Again, the substance use disorder diagnosis is another way to talk about chaotic use. One way to tell the difference between using drugs and having a substance use disorder is using 3 out of the 4 Ds (1st mentioned in my depression post here): Distress, danger, and dysfunction, (deviance is not useful here because of the stigma put on certain drug use and certain people).

Does your drug use (and your relationship to the specific drug) cause you distress? Does your drug use put you in danger? Does your drug use affect your ability to function: pay bills, go to work/school, etc.? Working from a harm reduction philosophy, I don’t care if a client is using drugs as long as the specific drug they are using is not causing them distress, doesn’t put them/their health danger, and doesn’t change their ability to pay their bills/successfully go to work, school, etc. And I want to separate distress caused by 1) society stigmatizing certain types of drug use over others…versus 2)someone feeling upset because of the effects naturally caused by their choices.

Example 1: Feeling distress because of unfair drug laws that prevent people from working, receiving housing, and/or having custody of their children even if the person’s use is not chaotic and the person could reasonably take care of all their obligations. This is a man-made problem, created by society. It’s related to systemic racism or classism and is not a problem that the individual created themselves. Their distress is in response to the punishment that society is unfairly inflicting on them.

Example 2: Feeling distress because their chaotic use is preventing them from paying rent and keeping an apartment. This distress is directly related to their substance use disorder.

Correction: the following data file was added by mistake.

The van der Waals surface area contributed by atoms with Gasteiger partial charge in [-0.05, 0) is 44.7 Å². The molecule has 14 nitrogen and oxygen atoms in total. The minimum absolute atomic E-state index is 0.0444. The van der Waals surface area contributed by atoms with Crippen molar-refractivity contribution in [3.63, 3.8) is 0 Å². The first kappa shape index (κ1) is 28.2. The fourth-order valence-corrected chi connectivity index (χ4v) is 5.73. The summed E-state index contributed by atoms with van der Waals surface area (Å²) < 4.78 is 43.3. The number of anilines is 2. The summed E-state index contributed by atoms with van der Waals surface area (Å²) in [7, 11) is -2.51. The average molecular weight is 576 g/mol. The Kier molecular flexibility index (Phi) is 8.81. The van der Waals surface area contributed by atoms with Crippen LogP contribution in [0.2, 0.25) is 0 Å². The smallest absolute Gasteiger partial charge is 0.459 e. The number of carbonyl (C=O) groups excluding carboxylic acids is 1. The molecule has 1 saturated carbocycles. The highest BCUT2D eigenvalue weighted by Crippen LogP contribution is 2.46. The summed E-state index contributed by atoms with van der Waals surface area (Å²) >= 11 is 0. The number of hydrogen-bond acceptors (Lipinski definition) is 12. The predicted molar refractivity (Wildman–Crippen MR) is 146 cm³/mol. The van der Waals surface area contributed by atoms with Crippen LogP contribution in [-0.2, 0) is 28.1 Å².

So I’ve explained what drugs are, the different types of substance use, and the difference between using drugs and having a substance use disorder. So at this point, you might be wondering: Ok so how can I tell if my use right now is becoming a problem? Not everybody has a copy of the DSM 5 just chilling in their home. I get it. But what many of us do have is internet access. Use these free online drug use screenings to see if you need to start slowing down your use or seek treatment. Assessing your own use/relationship to the drug or drugs in your life before it starts to become chaotic is important (similar to how you’d check in on the relationships you have with the people in your life from time to time). Two short, easy to take questionnaires that I can recommend for y’all are the Drug Abuse Screening Test (DAST-10) and Michigan Alcohol Screening Test (MAST). Both are available for free with a quick Google search. If your assessment results say that you need to “reassess later” or have a low-level problem, that would be a sign to consider slowing down your use. If your results say you are experiencing moderate to severe difficulties due to your drug use, you may have a substance use disorder. Consider looking into treatment including 1-on-1 psychotherapy.

Using drugs isn’t a problem. When your use starts to become chaotic, that’s when it’s time to be concerned. Chaotic substance use is a symptom of a larger problem and again, this is a public health issue. Society creates problems for itself when it criminalizes health issues instead of dealing with the root causes. I hope this post helps you reflect on your own relationships with legal and illegal substances and create relationships with drugs that work for you.

Thanks for reading. The next post on 6/24/18 will be Part 3 of the 4-Part parenting series, focusing on parents’ expectations of parenthood and thinking about the kind of relationship you want to have with your child as they grow up.

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8 responses to “Drug Use: When is it a Problem?”

  1. […] This section focuses on a very, very common coping skill for many people. Let’s be real and honest here. Drug use, legal or illegal, isn’t a problem by itself from a physical and mental point-of-view. Drug use only becomes a problem when your use starts to become chaotic and starts to negatively impact other areas of your life. If you want to learn a little more information about drugs, substance use, and how to know if it has become a problem for you, check out my Drugs 101 piece here. […]